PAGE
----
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Erdogan Urges U.S. To Reverse Decision On Arming Syrian Kurds

  • RFE/RL

U.S. forces, accompanied by Kurdish People's Protection Units (YPG) fighters, drive their armored vehicles near the northern Syrian village of Darbasiyah, on the border with Turkey, last month.

Turkish President Recep Tayyip Erdogan has expressed hope that a U.S. decision to arm Kurdish forces fighting the Islamic State extremist group in Syria will be quickly changed.

"I hope very much that this mistake will be reversed immediately," Erdogan told a news conference.

Erdogan said he wanted to believe that Turkey's allies would side with Ankara and not with "terrorist" organizations.

He vowed to bring up Turkey’s "worries" on the issue in talks with U.S. President Donald Trump on May 16 in Washington.

The comments come after the Pentagon said that Trump had given his authorization to equip the People's Protection Units (YPG) Kurdish group as it battles IS militants in Syria.

Turkey considers the YPG to be a terrorist group linked to the outlawed Kurdistan Workers Party (PKK), which has been fighting a decades-long insurgency against Turkish forces for greater autonomy.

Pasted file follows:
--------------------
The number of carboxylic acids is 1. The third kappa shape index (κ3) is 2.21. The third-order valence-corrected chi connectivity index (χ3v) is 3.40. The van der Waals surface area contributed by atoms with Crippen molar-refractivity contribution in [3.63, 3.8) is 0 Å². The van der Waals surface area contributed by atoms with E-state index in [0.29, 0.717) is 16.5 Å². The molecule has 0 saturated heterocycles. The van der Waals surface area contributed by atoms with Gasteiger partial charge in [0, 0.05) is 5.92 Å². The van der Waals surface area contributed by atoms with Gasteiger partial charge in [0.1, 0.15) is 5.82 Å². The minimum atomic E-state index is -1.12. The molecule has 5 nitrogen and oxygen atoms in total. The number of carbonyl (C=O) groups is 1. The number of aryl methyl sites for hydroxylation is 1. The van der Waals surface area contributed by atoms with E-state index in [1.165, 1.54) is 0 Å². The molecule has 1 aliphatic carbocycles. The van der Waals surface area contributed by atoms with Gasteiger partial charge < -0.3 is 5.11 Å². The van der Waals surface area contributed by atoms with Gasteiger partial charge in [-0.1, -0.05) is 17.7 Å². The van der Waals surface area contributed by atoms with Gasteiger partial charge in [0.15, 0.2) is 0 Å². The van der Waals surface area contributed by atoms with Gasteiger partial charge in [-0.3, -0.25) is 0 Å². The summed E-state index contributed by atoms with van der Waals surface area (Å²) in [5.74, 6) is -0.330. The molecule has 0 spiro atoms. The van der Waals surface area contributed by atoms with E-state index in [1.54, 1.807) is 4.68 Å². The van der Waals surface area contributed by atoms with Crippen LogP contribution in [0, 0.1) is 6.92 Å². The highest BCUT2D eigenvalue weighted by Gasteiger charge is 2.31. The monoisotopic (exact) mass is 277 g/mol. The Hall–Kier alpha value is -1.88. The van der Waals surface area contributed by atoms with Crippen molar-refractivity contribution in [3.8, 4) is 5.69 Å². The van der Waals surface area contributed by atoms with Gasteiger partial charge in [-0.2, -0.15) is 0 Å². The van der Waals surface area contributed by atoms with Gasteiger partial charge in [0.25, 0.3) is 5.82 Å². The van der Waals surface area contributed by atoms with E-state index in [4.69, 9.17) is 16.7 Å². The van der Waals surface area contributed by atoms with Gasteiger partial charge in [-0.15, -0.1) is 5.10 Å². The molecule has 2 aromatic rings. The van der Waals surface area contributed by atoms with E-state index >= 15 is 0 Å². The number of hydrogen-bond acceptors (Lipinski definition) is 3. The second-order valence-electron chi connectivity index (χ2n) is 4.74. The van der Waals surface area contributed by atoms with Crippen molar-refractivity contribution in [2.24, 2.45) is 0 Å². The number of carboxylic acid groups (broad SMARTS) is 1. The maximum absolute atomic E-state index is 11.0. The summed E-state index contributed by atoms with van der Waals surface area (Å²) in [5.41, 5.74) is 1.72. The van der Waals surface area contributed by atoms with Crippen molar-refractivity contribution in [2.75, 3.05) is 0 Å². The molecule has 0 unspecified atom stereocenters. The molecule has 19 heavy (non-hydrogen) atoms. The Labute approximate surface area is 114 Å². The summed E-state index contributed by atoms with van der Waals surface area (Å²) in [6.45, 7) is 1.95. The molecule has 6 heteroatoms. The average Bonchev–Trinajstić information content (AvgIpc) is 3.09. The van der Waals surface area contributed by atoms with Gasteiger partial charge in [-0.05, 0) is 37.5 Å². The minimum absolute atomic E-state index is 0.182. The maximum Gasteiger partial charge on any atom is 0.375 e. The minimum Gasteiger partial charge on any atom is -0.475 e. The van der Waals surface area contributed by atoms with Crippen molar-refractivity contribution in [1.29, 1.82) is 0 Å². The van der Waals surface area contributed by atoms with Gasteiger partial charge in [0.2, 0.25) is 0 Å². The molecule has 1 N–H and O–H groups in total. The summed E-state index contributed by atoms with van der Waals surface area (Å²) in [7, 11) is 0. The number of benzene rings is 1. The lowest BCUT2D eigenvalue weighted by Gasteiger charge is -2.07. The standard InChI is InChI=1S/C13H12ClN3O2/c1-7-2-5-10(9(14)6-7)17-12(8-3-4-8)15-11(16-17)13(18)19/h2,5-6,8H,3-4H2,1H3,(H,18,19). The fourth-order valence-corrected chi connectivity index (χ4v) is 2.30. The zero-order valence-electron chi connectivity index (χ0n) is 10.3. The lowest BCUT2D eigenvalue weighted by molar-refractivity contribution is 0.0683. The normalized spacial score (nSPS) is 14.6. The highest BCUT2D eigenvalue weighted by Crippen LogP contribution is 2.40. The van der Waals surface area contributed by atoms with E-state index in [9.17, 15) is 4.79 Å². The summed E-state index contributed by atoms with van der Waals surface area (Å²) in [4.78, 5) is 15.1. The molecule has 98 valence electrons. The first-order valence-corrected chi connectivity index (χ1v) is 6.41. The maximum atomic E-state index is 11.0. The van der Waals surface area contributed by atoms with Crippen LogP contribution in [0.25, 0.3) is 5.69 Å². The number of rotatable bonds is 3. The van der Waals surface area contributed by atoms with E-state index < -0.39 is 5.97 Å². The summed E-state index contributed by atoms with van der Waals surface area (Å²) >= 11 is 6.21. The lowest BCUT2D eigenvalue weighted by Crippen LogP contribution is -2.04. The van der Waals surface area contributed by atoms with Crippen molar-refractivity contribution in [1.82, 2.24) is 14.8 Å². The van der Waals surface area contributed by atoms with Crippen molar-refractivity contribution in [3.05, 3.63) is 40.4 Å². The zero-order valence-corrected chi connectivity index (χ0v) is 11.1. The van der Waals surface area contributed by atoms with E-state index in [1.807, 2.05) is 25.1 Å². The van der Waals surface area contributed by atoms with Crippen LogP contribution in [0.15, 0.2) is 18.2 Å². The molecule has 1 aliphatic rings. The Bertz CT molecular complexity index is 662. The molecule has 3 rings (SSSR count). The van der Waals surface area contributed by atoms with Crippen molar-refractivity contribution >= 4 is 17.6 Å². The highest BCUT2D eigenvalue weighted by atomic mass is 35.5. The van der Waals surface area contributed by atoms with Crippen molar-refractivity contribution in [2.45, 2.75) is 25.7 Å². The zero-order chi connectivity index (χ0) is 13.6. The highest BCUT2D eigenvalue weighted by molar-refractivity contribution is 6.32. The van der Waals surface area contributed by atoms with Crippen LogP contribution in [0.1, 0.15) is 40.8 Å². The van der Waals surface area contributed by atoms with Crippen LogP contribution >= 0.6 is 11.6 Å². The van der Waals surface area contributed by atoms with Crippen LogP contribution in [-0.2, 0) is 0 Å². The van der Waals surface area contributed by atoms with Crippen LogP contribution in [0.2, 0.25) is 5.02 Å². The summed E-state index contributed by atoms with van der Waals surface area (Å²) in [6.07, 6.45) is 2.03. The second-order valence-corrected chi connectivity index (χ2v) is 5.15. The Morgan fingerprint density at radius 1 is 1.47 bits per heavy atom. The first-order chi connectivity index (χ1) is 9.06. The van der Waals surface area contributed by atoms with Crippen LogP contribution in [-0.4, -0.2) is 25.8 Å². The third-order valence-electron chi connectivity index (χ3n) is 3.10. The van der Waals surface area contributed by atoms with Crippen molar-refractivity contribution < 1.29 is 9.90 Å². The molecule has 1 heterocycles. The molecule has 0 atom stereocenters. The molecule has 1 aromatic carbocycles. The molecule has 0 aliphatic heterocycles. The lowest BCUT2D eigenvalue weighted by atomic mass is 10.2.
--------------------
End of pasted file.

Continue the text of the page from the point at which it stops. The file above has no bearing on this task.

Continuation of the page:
Meanwhile, a spokesman for the U.S.-led coalition fighting Islamic State said on May 10 that the United States may start distributing some weapons and equipment to Kurdish YPG fighters in Syria "very quickly," but it will be done incrementally and be closely monitored.

"We've got a certain amount of supply in the country already that was used to equip the Syrian Arab Coalition and some of that may be distributed very quickly," coalition spokesman U.S. Air Force Colonel John Dorrian told reporters. He did not give a timeline but said it would be incremental and provided as needed.

On the ground, a U.S-backed alliance of Kurdish and Arab militias said they fully captured the town of Tabqa and Syria's largest dam from Islamic State on May 10, a major objective as they prepare an assault on IS stronghold Raqqa.

The Syrian Democratic Forces (SDF) have been battling IS for weeks in Tabqa, some 40 kilometers west of Raqqa along the Euphrates River.

Nasser Haj Mansour, an adviser to the SDF, said the town and Tabqa dam were now "completely liberated" after the SDF drove all IS fighters out of the area.

Their offensive appeared to have stalled around Tabqa, where the SDF made only slow progress after besieging the town.

They pushed into the town earlier this month, capturing most of its districts and besieging Islamic State in part of the dam.

The battle for Tabqa began after U.S. forces helped SDF fighters conduct an airborne landing on the southern bank of the Euphrates in late March.

With reporting by Reuters and AFP
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